The N34S mutation of the SPINK1 gene and alcoholic chronic pancreatitis

Department of Gastroenterology, Medical University of Lublin, Lublin, Poland.
Polskie archiwum medycyny wewnȩtrznej (Impact Factor: 2.12). 06/2012; 122(6):277-83.
Source: PubMed


Recent studies have shown the key role of genetic factors in the development of chronic pancreatitis.
The aim of the study was to establish whether the frequency of the N34S mutation of serine protease inhibitor Kazal type 1 (SPINK1) gene differs between patients with alcoholic chronic pancreatitis, patients with nonalcoholic chronic pancreatitis, alcoholics without any digestive organ damage, and controls. We also sought to investigate whether the frequency of this mutation differs between women and men, and whether the mutation is associated with the age of patients at first diagnosis of chronic pancreatitis.
The study included 207 patients: 67 with alcoholic chronic pancreatitis, 35 with nonalcoholic chronic pancreatitis, 43 alcoholics with no damage to digestive organs, and 62 healthy volunteers who served as controls. The N34S mutation of the SPINK1 gene was detected with the polymerase chain reaction.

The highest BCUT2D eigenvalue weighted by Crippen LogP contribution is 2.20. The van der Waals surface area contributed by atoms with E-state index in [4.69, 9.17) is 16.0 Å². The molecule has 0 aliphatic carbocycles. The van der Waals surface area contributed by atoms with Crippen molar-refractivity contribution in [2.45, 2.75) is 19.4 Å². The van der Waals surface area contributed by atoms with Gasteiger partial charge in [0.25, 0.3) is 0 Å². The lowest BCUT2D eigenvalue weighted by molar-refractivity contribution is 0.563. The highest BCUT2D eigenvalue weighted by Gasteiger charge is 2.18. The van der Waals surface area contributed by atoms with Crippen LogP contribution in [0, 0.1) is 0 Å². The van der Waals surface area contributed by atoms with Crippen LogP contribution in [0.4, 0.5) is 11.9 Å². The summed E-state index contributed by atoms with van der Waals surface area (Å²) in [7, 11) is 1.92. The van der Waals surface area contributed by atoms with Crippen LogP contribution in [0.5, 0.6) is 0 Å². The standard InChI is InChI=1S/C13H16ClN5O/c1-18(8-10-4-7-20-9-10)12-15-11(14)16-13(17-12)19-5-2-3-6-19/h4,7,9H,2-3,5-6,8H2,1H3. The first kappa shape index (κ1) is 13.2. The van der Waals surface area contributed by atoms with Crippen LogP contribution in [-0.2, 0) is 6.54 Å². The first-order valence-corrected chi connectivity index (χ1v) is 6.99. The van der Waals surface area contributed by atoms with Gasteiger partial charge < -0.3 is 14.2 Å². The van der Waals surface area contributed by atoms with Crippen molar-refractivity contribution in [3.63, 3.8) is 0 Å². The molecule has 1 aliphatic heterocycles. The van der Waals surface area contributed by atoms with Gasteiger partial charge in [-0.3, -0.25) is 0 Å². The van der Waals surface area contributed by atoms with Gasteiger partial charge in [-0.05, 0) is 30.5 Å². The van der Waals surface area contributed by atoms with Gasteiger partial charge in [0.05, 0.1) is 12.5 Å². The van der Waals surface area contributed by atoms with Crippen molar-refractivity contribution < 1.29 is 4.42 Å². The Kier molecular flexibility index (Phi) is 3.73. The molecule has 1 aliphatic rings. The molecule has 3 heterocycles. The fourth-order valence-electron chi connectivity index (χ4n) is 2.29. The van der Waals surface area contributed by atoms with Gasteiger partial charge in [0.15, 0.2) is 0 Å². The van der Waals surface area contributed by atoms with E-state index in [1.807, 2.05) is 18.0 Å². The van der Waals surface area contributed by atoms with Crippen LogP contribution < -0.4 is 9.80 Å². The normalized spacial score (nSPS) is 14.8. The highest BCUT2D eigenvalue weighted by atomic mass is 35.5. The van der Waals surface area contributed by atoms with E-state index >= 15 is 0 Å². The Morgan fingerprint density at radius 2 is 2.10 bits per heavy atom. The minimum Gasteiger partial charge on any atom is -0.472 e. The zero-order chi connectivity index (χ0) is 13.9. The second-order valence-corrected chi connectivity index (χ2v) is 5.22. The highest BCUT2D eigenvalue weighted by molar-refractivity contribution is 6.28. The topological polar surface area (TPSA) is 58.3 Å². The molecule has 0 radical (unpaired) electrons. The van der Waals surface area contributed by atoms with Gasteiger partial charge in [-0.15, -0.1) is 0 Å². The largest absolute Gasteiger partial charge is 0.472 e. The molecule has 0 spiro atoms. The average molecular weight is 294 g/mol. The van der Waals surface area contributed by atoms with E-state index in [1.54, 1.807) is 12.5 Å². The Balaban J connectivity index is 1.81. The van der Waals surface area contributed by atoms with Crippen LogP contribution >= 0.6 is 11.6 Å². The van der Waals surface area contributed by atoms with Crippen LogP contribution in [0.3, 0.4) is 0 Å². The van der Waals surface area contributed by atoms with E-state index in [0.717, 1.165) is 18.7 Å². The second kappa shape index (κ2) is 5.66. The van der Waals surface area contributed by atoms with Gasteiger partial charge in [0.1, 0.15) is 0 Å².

The N34S mutation of the SPINK1 gene occurred in 15 of 207 patients (7.25%). The mutation was most frequent in patients with alcoholic chronic pancreatitis (10 patients, 16.39%) and was more frequent compared with the control group (2 patients, 3.23%) (P = 0.047). There were no statistically significant differences between the other groups: patients with nonalcoholic chronic pancreatitis (2 patients, 5.71%), alcoholics without digestive organ damage (1 patient, 2.33%), and controls. The mutation was more frequent in men than in women (P = 0.043). There were no differences between patients with and without the mutation in terms of the age at first diagnosis of chronic pancreatitis (P >0.05).
The N34S mutation of the SPINK1 gene seems to be significantly correlated with alcoholic chronic pancreatitis.

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    ABSTRACT: The diagnostic options for chronic pancreatitis have evolved over recent years. The previous gold standard references for structural imaging and exocrine pancreatic function testing have both been supplanted and redesigned. Endoscopic retrograde pancreatography has now been overtaken by endoscopic ultrasound and magnetic resonance cholangiopancreatography, whilst the old technique for Dreiling tube pancreatic function testing has now been replaced by the endoscopic pancreatic function test. New advances in endoscopic ultrasound elastography have also extended the options for evaluating pancreatic masses to differentiate mass-forming chronic pancreatitis from malignancy. Genetic contribution to chronic pancreatitis is also now more widely recognized than ever before.
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